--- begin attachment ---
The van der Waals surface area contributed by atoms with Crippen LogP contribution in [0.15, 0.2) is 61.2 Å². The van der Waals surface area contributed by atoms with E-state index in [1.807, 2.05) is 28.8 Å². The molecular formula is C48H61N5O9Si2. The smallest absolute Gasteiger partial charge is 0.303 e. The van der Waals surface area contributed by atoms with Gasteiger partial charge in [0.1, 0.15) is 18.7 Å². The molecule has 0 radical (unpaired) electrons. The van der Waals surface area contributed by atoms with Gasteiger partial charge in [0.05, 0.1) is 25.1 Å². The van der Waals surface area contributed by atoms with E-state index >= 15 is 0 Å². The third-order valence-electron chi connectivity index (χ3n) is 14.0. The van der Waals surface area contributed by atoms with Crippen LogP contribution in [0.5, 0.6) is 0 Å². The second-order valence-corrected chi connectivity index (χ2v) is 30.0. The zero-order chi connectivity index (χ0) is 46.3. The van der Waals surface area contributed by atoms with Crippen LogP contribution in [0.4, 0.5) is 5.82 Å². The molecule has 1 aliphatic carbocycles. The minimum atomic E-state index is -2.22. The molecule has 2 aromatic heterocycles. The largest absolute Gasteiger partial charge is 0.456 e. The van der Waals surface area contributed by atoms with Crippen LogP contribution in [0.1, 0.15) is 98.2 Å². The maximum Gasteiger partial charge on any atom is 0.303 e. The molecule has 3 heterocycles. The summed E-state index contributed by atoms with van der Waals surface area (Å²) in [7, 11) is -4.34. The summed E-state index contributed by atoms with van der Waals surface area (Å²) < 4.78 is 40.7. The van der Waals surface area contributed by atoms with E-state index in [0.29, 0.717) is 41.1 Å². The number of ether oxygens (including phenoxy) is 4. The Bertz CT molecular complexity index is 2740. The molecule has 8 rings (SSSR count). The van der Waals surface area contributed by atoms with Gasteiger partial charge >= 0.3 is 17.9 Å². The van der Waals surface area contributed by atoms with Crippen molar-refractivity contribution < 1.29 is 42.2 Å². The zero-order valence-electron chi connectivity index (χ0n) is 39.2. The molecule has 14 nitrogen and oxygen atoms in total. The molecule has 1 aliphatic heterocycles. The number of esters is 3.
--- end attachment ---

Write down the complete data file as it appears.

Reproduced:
The van der Waals surface area contributed by atoms with Crippen LogP contribution in [0.15, 0.2) is 61.2 Å². The van der Waals surface area contributed by atoms with E-state index in [1.807, 2.05) is 28.8 Å². The molecular formula is C48H61N5O9Si2. The smallest absolute Gasteiger partial charge is 0.303 e. The van der Waals surface area contributed by atoms with Gasteiger partial charge in [0.1, 0.15) is 18.7 Å². The molecule has 0 radical (unpaired) electrons. The van der Waals surface area contributed by atoms with Gasteiger partial charge in [0.05, 0.1) is 25.1 Å². The van der Waals surface area contributed by atoms with E-state index >= 15 is 0 Å². The third-order valence-electron chi connectivity index (χ3n) is 14.0. The van der Waals surface area contributed by atoms with Crippen LogP contribution in [0.5, 0.6) is 0 Å². The second-order valence-corrected chi connectivity index (χ2v) is 30.0. The zero-order chi connectivity index (χ0) is 46.3. The van der Waals surface area contributed by atoms with Crippen LogP contribution in [0.4, 0.5) is 5.82 Å². The molecule has 1 aliphatic carbocycles. The minimum atomic E-state index is -2.22. The molecule has 2 aromatic heterocycles. The largest absolute Gasteiger partial charge is 0.456 e. The van der Waals surface area contributed by atoms with Crippen LogP contribution in [0.1, 0.15) is 98.2 Å². The maximum Gasteiger partial charge on any atom is 0.303 e. The molecule has 3 heterocycles. The summed E-state index contributed by atoms with van der Waals surface area (Å²) in [7, 11) is -4.34. The summed E-state index contributed by atoms with van der Waals surface area (Å²) < 4.78 is 40.7. The van der Waals surface area contributed by atoms with E-state index in [0.29, 0.717) is 41.1 Å². The number of ether oxygens (including phenoxy) is 4. The Bertz CT molecular complexity index is 2740. The molecule has 8 rings (SSSR count). The van der Waals surface area contributed by atoms with Gasteiger partial charge >= 0.3 is 17.9 Å². The van der Waals surface area contributed by atoms with Crippen molar-refractivity contribution < 1.29 is 42.2 Å². The zero-order valence-electron chi connectivity index (χ0n) is 39.2. The molecule has 14 nitrogen and oxygen atoms in total. The molecule has 1 aliphatic heterocycles. The number of esters is 3.